2. Improved running mechanics. Young athletes have poor running mechanics. More and more I see kids that, plain and simple, can't run. They flop and flail all over the place. Teaching proper running mechanics can be a great way to add coordination and agility to the arsenal, all while increasing foot speed and running efficiency. These drills should be practiced before practices, before games and in training. When youth athletes improve their running, they improve their overall athleticism. Their coordination improves, their movement improves and they see tremendous enhancement in the speed and explosiveness.
3. Keep it simple. Youth athletes need the basic and simplest exercises. Getting too complicated too early means you are skipping progression steps and when you skip steps you risk injury. Focus on perfect push-ups, bodyweight squats, pull-ups, core strength and proper stretching mechanics. With young athletes you have plenty of time to progress and get better. Do not be in a rush to jump levels. Mastering the simple exercises will set them up for success later down the road.
4. Stretching is huge. I see more and more young athletes super tight and immobile. When young athletes are tight they risk chronic pain at an early age. At these ages the muscles should be stretchy and supple so we can run, jump and cut more efficiently and reduce injury. Flexibility training should be in the program at least 2-3 times a week. Focus on stretching the hamstrings, quadriceps, hip flexors, adductors, calves and glutes. And focus on good mechanics when you stretch. You should have good posture and be in good position when you stretch. Don't go to the point where you are in pain but you can feel mild discomfort.
5. If it looks cool, it probably isn’t. Too many parents will see professionals on TV working out a certain way and then want their 9-year old kid doing the same things. Go back and read #3. You must keep it simple and master the basic exercises. Repetitive jumping, lifting and crunching will lead to overuse injuries. The whole "functional training" philosophy has gotten a bit out of hand. Functional training is not standing on bosu balls doing squats or performing repetitive plyometrics for explosiveness. Functional training is a systematic, training plan with a purpose. For a youth athlete a functional training program should focus on warm-up strategies, injury prevention, running efficiency, bodyweight strength and lifestyle habit training. Just because you see it on TV, that doesn't mean it is correct.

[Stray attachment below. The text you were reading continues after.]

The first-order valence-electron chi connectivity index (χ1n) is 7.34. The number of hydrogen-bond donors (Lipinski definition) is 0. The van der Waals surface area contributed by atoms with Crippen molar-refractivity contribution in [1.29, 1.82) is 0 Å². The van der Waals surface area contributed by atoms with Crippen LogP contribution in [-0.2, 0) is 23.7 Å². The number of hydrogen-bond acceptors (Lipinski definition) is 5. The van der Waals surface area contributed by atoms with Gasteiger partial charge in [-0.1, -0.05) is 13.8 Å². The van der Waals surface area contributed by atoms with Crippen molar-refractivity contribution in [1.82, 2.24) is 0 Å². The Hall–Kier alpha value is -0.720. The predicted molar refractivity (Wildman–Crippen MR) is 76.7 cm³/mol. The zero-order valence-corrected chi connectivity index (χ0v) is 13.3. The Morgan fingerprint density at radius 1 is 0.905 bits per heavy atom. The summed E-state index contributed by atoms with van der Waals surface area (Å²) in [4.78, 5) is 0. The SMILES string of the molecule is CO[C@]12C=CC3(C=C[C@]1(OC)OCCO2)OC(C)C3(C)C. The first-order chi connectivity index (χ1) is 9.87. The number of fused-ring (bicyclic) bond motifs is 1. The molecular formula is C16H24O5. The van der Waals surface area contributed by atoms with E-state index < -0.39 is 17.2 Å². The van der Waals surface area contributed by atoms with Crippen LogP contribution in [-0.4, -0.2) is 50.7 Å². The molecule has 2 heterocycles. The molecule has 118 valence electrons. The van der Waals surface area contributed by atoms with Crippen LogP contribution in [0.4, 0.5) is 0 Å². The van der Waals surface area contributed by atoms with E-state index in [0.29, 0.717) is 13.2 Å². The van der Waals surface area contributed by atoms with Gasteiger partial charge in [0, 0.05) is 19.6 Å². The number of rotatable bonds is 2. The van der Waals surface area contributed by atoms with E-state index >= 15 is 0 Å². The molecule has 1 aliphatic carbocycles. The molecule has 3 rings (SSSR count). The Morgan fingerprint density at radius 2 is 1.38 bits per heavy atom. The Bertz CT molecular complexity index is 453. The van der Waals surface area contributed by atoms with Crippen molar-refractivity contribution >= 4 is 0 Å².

6. Weight training is about perfect form – no exceptions. When weight training is introduced do not let technique go by the waste side. Unfortunately I can walk into many high school weight rooms right now and the weight training going on would make me cringe. There must be a period where the lifts are taught properly without any weight. Do not rush into maximal loads because this is a recipe for injury. At these young ages, learning how to lift weights correctly is fabulous. Even learning the simple olympic lifts are crucial for better development of the athlete. The focus should be on perfecting the technique of each lift. Think “technical failure”. When you no longer have perfect form the set is completed.
7. It’s about building lifestyle habits. Overall, this should be the #1 goal. A lot of kids have a dream of playing a college or professional sport but the odds are stacked against them. Teach them now how to be healthy and live healthy and they will have a healthy foundation the rest of their life.

1 comment:

Brandon said...

My swimmers always want to lift more and I will show them your post tomorrow! Its not about quantity but specificity!